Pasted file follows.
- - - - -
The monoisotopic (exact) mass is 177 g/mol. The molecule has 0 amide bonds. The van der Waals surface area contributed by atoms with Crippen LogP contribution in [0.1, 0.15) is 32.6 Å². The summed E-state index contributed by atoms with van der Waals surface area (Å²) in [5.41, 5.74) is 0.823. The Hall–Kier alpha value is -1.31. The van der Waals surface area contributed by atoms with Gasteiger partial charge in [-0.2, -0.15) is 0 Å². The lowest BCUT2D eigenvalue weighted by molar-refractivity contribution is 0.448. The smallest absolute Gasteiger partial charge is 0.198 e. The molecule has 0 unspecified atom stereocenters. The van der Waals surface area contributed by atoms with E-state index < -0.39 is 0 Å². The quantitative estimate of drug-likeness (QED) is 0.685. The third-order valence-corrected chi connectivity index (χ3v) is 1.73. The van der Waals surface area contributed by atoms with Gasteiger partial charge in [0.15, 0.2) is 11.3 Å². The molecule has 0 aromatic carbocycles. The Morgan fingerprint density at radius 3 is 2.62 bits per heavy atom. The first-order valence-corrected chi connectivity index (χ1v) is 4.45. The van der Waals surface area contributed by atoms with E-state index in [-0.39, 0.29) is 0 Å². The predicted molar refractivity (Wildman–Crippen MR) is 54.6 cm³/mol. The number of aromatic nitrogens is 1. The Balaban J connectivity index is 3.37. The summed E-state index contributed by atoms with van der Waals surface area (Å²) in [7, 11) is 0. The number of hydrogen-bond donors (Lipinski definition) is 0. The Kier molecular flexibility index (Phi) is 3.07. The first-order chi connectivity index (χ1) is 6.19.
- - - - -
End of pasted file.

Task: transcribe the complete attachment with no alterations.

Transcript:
The monoisotopic (exact) mass is 177 g/mol. The molecule has 0 amide bonds. The van der Waals surface area contributed by atoms with Crippen LogP contribution in [0.1, 0.15) is 32.6 Å². The summed E-state index contributed by atoms with van der Waals surface area (Å²) in [5.41, 5.74) is 0.823. The Hall–Kier alpha value is -1.31. The van der Waals surface area contributed by atoms with Gasteiger partial charge in [-0.2, -0.15) is 0 Å². The lowest BCUT2D eigenvalue weighted by molar-refractivity contribution is 0.448. The smallest absolute Gasteiger partial charge is 0.198 e. The molecule has 0 unspecified atom stereocenters. The van der Waals surface area contributed by atoms with E-state index < -0.39 is 0 Å². The quantitative estimate of drug-likeness (QED) is 0.685. The third-order valence-corrected chi connectivity index (χ3v) is 1.73. The van der Waals surface area contributed by atoms with Gasteiger partial charge in [0.15, 0.2) is 11.3 Å². The molecule has 0 aromatic carbocycles. The Morgan fingerprint density at radius 3 is 2.62 bits per heavy atom. The first-order valence-corrected chi connectivity index (χ1v) is 4.45. The van der Waals surface area contributed by atoms with E-state index in [-0.39, 0.29) is 0 Å². The predicted molar refractivity (Wildman–Crippen MR) is 54.6 cm³/mol. The number of aromatic nitrogens is 1. The Balaban J connectivity index is 3.37. The summed E-state index contributed by atoms with van der Waals surface area (Å²) in [7, 11) is 0. The number of hydrogen-bond donors (Lipinski definition) is 0. The Kier molecular flexibility index (Phi) is 3.07. The first-order chi connectivity index (χ1) is 6.19.